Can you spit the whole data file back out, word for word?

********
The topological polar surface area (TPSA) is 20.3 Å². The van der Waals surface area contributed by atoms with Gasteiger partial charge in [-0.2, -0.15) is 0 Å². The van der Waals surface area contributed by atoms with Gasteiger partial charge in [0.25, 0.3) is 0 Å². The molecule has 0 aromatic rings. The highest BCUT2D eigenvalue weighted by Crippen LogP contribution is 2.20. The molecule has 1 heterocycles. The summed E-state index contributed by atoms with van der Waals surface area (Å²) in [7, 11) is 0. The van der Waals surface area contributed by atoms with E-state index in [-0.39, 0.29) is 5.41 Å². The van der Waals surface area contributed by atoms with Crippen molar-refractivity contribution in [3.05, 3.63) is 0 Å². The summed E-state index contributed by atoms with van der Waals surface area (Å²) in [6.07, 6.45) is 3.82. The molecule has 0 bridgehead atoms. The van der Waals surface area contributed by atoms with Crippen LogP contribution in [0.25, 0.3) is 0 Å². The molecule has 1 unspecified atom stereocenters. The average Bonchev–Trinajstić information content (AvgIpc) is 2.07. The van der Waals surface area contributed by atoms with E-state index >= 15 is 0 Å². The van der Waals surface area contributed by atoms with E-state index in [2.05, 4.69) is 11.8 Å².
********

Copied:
The topological polar surface area (TPSA) is 20.3 Å². The van der Waals surface area contributed by atoms with Gasteiger partial charge in [-0.2, -0.15) is 0 Å². The van der Waals surface area contributed by atoms with Gasteiger partial charge in [0.25, 0.3) is 0 Å². The molecule has 0 aromatic rings. The highest BCUT2D eigenvalue weighted by Crippen LogP contribution is 2.20. The molecule has 1 heterocycles. The summed E-state index contributed by atoms with van der Waals surface area (Å²) in [7, 11) is 0. The van der Waals surface area contributed by atoms with E-state index in [-0.39, 0.29) is 5.41 Å². The van der Waals surface area contributed by atoms with Crippen molar-refractivity contribution in [3.05, 3.63) is 0 Å². The summed E-state index contributed by atoms with van der Waals surface area (Å²) in [6.07, 6.45) is 3.82. The molecule has 0 bridgehead atoms. The van der Waals surface area contributed by atoms with Crippen LogP contribution in [0.25, 0.3) is 0 Å². The molecule has 1 unspecified atom stereocenters. The average Bonchev–Trinajstić information content (AvgIpc) is 2.07. The van der Waals surface area contributed by atoms with E-state index >= 15 is 0 Å². The van der Waals surface area contributed by atoms with E-state index in [2.05, 4.69) is 11.8 Å².